Gov. Bill Haslam said today he will let the federal government set up a health insurance exchange in the state, rather than establish a separate state-run system. Haslam made his remarks during a meeting of the Nashville Rotary Club. In explaining his decision, Haslam said there is still a lot of uncertainty about how a state exchange would work and that draft regulations he has seen led him to conclude there would be little flexibility or autonomy for the state-run systems. The Nashville Business Journal has details.

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Tensions Mount over Health Care Exchange

State House Republican Majority Leader Gerald McCormick sounded off Monday against a possible state-run insurance exchange under the federal health care overhaul, according to WPLN. That’s at odds with Gov. Bill Haslam, who has hinted he might prefer the state option. By contrast, McCormick argues there’s too much fine print still waiting to be written. “At this point I don’t think there’s a snowball’s chance of that happening. We’re not going to set up a state exchange unless we really have some detailed information on it and it becomes favorable for the state of Tennessee to do so in a way that cannot be reversed. And I just don’t see that happening based on past experience with the federal government.”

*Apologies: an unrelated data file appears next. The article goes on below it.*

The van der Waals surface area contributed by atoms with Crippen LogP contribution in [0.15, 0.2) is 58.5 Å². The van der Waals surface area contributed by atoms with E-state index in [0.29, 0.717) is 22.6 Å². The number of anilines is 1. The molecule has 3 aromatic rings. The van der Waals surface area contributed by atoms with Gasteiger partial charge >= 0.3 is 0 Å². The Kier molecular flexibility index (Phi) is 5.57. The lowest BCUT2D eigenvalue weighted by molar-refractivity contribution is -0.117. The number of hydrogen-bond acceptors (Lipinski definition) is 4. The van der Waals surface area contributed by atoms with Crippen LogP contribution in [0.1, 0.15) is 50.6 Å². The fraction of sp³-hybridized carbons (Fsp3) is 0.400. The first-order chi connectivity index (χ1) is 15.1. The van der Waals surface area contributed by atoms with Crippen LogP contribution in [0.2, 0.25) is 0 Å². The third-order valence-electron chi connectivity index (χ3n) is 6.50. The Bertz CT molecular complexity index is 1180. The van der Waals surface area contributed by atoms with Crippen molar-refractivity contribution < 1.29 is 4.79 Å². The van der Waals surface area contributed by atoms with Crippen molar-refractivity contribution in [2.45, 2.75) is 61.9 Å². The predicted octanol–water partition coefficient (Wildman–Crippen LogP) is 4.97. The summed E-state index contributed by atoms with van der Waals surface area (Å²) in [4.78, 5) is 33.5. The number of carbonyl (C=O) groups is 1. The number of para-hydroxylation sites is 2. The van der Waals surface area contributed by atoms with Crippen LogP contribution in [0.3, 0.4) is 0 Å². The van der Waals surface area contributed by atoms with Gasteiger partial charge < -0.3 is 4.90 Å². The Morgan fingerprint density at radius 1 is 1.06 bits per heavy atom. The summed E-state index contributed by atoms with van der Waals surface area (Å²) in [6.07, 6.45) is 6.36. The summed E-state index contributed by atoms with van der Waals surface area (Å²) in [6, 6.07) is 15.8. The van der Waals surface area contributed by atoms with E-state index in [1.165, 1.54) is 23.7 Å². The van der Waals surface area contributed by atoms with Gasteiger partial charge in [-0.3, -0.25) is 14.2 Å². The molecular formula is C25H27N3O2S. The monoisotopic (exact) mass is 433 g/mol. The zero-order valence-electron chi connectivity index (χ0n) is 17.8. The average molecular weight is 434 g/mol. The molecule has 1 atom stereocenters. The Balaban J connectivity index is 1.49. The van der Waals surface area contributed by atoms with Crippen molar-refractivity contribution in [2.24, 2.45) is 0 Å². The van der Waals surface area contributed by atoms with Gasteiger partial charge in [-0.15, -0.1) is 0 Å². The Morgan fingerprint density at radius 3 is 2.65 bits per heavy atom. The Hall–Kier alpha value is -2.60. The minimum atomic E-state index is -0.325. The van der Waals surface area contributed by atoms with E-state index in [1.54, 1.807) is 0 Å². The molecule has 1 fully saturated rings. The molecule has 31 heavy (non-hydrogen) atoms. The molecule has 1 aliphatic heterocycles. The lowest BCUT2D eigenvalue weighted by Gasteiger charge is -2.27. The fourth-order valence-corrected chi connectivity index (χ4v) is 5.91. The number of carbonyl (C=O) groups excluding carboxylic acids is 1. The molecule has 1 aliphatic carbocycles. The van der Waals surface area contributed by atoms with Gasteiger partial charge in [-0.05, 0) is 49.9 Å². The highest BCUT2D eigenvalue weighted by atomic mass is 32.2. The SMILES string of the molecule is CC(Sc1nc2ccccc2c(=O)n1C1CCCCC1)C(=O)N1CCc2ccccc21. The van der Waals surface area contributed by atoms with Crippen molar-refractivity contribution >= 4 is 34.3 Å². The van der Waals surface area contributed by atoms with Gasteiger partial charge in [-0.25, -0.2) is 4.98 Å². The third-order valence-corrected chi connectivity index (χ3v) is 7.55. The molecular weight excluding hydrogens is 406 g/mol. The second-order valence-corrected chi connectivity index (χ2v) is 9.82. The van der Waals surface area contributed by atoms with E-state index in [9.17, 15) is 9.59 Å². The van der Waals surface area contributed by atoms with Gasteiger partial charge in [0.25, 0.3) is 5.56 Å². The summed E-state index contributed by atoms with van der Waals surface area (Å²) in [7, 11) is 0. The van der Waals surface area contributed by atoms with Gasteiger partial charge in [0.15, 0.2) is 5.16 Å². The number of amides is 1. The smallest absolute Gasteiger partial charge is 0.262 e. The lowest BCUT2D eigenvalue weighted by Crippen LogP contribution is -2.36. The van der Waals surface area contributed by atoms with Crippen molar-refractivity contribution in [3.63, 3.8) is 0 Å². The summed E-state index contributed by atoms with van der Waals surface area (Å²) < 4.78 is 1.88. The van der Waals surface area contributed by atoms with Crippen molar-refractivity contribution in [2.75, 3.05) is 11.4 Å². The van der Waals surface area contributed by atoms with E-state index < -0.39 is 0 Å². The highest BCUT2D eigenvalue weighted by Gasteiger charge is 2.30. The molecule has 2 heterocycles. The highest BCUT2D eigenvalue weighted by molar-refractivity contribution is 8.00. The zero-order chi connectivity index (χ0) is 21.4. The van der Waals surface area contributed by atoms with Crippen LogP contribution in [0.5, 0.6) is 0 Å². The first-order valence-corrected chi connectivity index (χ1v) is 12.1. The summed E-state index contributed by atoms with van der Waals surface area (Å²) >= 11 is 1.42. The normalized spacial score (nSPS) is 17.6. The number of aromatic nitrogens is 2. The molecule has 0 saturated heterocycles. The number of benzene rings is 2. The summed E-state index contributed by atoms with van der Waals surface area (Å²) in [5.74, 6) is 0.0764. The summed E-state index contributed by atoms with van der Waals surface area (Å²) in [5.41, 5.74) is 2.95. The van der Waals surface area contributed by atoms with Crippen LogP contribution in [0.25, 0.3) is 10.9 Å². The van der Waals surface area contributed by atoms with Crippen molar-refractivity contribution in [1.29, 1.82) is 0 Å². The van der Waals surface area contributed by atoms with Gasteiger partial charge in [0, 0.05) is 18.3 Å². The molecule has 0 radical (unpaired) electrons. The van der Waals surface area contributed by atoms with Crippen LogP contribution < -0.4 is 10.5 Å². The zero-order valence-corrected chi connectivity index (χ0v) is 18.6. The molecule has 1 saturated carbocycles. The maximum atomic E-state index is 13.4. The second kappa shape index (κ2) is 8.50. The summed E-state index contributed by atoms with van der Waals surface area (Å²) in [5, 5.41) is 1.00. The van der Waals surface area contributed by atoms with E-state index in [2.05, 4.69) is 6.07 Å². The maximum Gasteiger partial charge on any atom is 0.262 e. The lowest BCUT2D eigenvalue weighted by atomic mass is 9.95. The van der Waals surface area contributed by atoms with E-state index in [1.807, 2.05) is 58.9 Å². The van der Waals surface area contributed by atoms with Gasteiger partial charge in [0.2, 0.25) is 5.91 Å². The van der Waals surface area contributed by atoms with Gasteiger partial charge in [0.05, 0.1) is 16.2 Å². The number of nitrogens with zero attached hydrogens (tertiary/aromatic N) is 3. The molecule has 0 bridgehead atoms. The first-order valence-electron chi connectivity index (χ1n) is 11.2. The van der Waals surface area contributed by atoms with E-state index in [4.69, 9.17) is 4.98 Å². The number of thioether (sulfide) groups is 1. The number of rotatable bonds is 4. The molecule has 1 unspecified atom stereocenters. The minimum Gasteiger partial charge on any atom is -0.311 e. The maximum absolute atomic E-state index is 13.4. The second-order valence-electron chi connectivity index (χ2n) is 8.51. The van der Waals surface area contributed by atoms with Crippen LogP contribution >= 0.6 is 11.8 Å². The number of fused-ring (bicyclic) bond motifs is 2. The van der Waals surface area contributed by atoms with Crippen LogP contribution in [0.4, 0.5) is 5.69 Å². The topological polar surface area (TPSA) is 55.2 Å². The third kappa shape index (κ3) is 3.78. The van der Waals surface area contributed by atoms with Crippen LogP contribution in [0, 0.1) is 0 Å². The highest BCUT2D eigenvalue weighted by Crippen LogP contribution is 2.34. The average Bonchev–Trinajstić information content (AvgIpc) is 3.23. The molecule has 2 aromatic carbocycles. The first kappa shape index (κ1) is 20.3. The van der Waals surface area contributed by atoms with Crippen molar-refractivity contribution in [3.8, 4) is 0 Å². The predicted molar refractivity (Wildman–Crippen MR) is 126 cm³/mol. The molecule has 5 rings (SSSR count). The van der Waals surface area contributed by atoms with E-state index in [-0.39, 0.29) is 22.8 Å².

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Haslam Delays Decision on State Health Care Exchange

Gov. Bill Haslam announced today that he is postponing a decision on whether Tennessee will create its own insurance exchange or let the federal government do it, the Chattanooga Times Free Press reports. Haslam is taking advantage of the month-long deadline extension the Obama administration granted upon Rebublican governors’ request.

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Catholic Nonprofits Sue over Contraceptive Mandate

Some Catholic nonprofit organizations in Nashville are asking a federal judge to prevent them from having to provide contraceptive coverage to their employees as mandated in the Affordable Care Act, the Tennessean reports. Villa Maria Manor, Mary Queen of Angels and the Saint Mary Villa Child Development Center are three of the plaintiffs in particular who are seeking a safe harbor period during which the mandate would not be enforced for some religious nonprofits while officials revise it to try to accommodate their concerns.